• DO understand the camp’s philosophy on how issues, like homesickness, are addressed. Talk candidly with the camp director to understand his/her perspective on your child’s adjustment.
  • DO discuss what camp will be like before your child leaves. Consider role-playing anticipated situations, such as using a flashlight to find the bathroom.
  • DO reach an agreement ahead of time on calling each other. If your child’s camp has a no-phone-calls policy, honor it.
  • DO send a note or care package ahead of time to arrive the first day of camp. Acknowledge, in a positive way, that you will miss your child. For example, you can say "I am going to miss you, but I know that you will have a good time at camp."
  • DO pack a personal item from home, such as a stuffed animal.
  • DON’T bribe. Linking a successful stay at camp to a material object sends the wrong message. The reward should be your child’s new found confidence and independence.
  • DON’T plan an exit strategy. If a "rescue call" comes from the child, offer calm reassurance and put the time frame into perspective.
  • DON’T feel guilty about encouraging your child to stay at camp. For many children, camp is a first step toward independence and plays an important role in their growth and development.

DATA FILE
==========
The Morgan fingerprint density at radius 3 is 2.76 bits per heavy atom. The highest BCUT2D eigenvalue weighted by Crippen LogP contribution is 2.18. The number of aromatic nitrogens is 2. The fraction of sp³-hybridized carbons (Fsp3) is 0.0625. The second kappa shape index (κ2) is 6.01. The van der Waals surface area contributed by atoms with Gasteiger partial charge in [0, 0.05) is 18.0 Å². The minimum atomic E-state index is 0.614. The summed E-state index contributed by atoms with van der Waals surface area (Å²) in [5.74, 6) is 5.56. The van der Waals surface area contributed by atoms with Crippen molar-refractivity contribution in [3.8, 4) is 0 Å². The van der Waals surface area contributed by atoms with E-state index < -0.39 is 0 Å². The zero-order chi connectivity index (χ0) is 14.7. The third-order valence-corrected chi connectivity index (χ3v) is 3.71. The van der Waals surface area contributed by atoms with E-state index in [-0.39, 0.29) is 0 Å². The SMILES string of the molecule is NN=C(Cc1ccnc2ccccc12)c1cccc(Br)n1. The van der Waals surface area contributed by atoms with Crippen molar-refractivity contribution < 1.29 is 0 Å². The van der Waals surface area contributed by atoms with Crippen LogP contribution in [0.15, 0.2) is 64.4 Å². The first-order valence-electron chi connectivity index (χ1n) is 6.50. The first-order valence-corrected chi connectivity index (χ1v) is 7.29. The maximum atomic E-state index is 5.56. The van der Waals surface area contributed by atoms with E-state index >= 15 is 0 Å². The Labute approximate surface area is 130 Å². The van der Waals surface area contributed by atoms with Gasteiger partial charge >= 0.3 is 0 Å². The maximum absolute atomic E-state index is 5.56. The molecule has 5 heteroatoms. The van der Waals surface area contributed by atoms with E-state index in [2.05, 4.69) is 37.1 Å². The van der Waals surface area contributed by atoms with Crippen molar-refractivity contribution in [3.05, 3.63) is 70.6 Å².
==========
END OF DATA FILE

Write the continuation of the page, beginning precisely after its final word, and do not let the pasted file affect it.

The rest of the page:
• DO trust your instincts. While most incidents of homesickness will pass in a day or two, approximately 7 percent of the cases are severe. If your child is not eating or sleeping because of anxiety or depression, parents should work with the camp director and other camp staff to evaluate the situation.
  • DO remember that camp staff are trained to ease homesickness.
  • DON’T make your child feel like a failure if their stay at camp is cut short. Focus on the positive and encourage your child to try camp again next year.

For more information on homesickness or expert advice on camp, visit www.CampParents.org. Families can search ACA’s Find a Camp database, which allows families to look for a camp based on region, activity, cultural focus, budget, session length, and much more! In addition, families can follow ACA on Facebook and Twitter for helpful hints and camp information.


Packing for Camp